Empress Eugénie back to ‘live’ on the Rock of Monaco
Monaco’s heritage is rich in crucial events and characters that have marked its history keeping a deep bond with the Prince’s Palace. To seal this tradition a special meeting was held on the 9th October 2021 with two highly meaningful moments. On Saturday morning, an exquisite bust by Georges Diebolt of the Empress Eugénie, wife of Napoleon III, was unveiled on Rocher Gardens in the presence of H.S.H. Prince Albert II of Monaco, H.I.H. Prince Jean-Christophe Napoléon and the highest authorities from the Principality and from Les Amis de Napoléon III Association.
On Saturday afternoon a series of academic conferences, held at Salle Garnier Opera House by distinguished professors from Sorbonne University, deepened the Empress’ charisma and the bond with Prince Albert I of Monaco. This unique initiative, supported by the Gouvernment Princier and the Prince’s Palace Archive, was meant to celebrate the Empress on the 100th Anniversary from her death.
The sculptural work represents Her figure in a regal and refined pose while gazing to the horizon towards Cap Martin, the dear place where she used to spend winters during her exile in Great Britain. Villa Cyrnos, made by her build in 1892, became her second main headquarter. Queen Victoria, Queen Elisabeth of Austria, named Sissi, and Tsar Nicholas II were among the most illustrious and frequent guests in Her Mediterranean Home whose proximity to the Principality fuelled a close acquaintance with Prince Albert I of Monaco, despite the difference in age, as evidenced by their extensive correspondence.
“I will always keep the memory of Empress Eugenia and her outstanding personality made of great dignity and courage with respect to adversities as the period of exile, the premature death of Her husband and Her only child”, outlined His Imperial Highness Prince Jean-Christophe Napoléon in the opening speech – “She was a pioneer being a ‘feminist’ ahead of time as well as an art and literature lover; she supported the publication of Les Fleurs du Mal by Charles Baudelaire and Madame Bovary by Gustave Flaubert. He exerted a certain influence on Her husband as well, with a particular focus on international affairs and diplomacy”, “When I was a child I often came to the French Riviera and to Monaco and I always keep good memories of Villa Cyrnos where I spent some time with my mother and my sister”,
He added by expressing His appreciation to this tribute and the feeling of long-lasting friendship between Napoleon’s Family and the Grimaldi’s Family. Empress Eugénie and Prince Albert I of Monaco, in fact, were both forerunners and prone to explore and test new technologies as recalled by the Sovereign Prince.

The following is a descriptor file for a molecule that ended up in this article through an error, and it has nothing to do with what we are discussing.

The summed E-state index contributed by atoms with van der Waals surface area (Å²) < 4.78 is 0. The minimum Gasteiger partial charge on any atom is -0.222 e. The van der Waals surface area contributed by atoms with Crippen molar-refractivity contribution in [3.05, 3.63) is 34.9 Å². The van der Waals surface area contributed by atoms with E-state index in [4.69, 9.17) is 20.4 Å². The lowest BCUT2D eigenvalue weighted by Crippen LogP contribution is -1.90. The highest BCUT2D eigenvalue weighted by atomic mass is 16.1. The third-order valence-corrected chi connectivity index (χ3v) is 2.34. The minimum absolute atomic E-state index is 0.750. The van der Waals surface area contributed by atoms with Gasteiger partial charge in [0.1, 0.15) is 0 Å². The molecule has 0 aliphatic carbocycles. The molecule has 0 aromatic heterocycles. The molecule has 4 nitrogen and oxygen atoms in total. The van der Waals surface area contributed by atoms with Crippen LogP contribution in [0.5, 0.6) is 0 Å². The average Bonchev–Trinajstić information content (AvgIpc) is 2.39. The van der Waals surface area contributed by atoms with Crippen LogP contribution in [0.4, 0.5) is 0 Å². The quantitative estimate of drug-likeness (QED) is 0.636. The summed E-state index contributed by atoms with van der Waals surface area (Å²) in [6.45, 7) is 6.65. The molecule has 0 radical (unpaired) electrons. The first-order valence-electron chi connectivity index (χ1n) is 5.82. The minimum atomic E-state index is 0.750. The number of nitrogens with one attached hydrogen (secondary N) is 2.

“The Commemoration Committee for Empress Eugénie’s death anniversary wanted to include Monaco as a privileged location for the celebration, so we have been working with them to best manage the final outcome”, pointed out to HelloMonaco Thomas Fouilleron, Director of Prince’s Palace Archive and Library – “The closeness between Cap Martin and Monaco Ville pushed us to choose this iconic location overlooking the peninsula from where she used to come while visiting so often the Principality” – “Good relations between the Grimaldi’s and Eugénie had been going on for a long time, involving Prince Albert I of Monaco’s parents, Prince Charles III and Antoinette-Ghislaine”, He added.
Empress Eugénie’s celebration therefore happens also within the Centenary of Prince Albert I death offering the opportunity to rediscover a woman of great quality, unjustly forgotten on a certain historiography.
“The friendship between these two Sovereigns was rooted on such a huge desire of freedom and exploration whose heritage we need to preserve”, highlighted Maxime Michelet, President of Les Amis de Napoléon III Association and PhD student in History while opening the academic colloquia at the Opera House – “through all interventions we are attending we will restore due dignity the Eugénie’s figure”, he concluded.
The Empress’ commitment for social issues, solidarity, philanthropism, education and advancement of women made her an enlightened character contrary to some misogynist descriptions by court historiographer, as described by Professor Éric Anceau, Senior Lecturer at Sorbonne, in his lecture ‘Napoléon III et Eugénie, un couple imperial hors-normes’ (Napoleon and Eugénie, an atypical imperial couple). Empress Eugénie has now become integral part of the Monegasque panorama reaffirming that She is Friend of Monaco and the Princes and Princesses.